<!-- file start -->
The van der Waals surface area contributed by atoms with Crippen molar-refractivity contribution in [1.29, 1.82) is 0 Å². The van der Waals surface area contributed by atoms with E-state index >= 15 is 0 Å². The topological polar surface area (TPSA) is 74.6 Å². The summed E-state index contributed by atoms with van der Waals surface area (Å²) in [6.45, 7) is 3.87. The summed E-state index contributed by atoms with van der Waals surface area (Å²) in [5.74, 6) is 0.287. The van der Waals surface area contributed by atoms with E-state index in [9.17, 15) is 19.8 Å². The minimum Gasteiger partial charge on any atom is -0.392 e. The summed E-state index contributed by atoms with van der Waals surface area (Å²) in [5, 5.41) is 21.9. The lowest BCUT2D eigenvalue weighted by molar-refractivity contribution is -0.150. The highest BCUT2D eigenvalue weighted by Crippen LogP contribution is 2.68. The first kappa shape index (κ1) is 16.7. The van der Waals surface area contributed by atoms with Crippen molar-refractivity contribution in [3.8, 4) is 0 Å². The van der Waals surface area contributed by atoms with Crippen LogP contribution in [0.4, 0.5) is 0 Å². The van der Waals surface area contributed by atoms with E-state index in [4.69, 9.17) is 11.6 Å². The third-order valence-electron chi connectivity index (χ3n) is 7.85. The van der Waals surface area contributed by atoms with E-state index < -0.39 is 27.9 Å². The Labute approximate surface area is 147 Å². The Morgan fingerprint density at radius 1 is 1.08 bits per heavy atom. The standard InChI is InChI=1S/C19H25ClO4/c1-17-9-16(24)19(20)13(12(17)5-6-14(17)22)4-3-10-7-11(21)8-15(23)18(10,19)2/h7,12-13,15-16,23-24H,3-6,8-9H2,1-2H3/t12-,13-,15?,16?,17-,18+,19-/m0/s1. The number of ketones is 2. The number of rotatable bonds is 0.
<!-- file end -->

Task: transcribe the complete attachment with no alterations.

The van der Waals surface area contributed by atoms with Crippen molar-refractivity contribution in [1.29, 1.82) is 0 Å². The van der Waals surface area contributed by atoms with E-state index >= 15 is 0 Å². The topological polar surface area (TPSA) is 74.6 Å². The summed E-state index contributed by atoms with van der Waals surface area (Å²) in [6.45, 7) is 3.87. The summed E-state index contributed by atoms with van der Waals surface area (Å²) in [5.74, 6) is 0.287. The van der Waals surface area contributed by atoms with E-state index in [9.17, 15) is 19.8 Å². The minimum Gasteiger partial charge on any atom is -0.392 e. The summed E-state index contributed by atoms with van der Waals surface area (Å²) in [5, 5.41) is 21.9. The lowest BCUT2D eigenvalue weighted by molar-refractivity contribution is -0.150. The highest BCUT2D eigenvalue weighted by Crippen LogP contribution is 2.68. The first kappa shape index (κ1) is 16.7. The van der Waals surface area contributed by atoms with Crippen molar-refractivity contribution in [3.8, 4) is 0 Å². The van der Waals surface area contributed by atoms with Crippen LogP contribution in [0.4, 0.5) is 0 Å². The van der Waals surface area contributed by atoms with E-state index in [4.69, 9.17) is 11.6 Å². The third-order valence-electron chi connectivity index (χ3n) is 7.85. The van der Waals surface area contributed by atoms with E-state index < -0.39 is 27.9 Å². The Labute approximate surface area is 147 Å². The Morgan fingerprint density at radius 1 is 1.08 bits per heavy atom. The standard InChI is InChI=1S/C19H25ClO4/c1-17-9-16(24)19(20)13(12(17)5-6-14(17)22)4-3-10-7-11(21)8-15(23)18(10,19)2/h7,12-13,15-16,23-24H,3-6,8-9H2,1-2H3/t12-,13-,15?,16?,17-,18+,19-/m0/s1. The number of ketones is 2. The number of rotatable bonds is 0.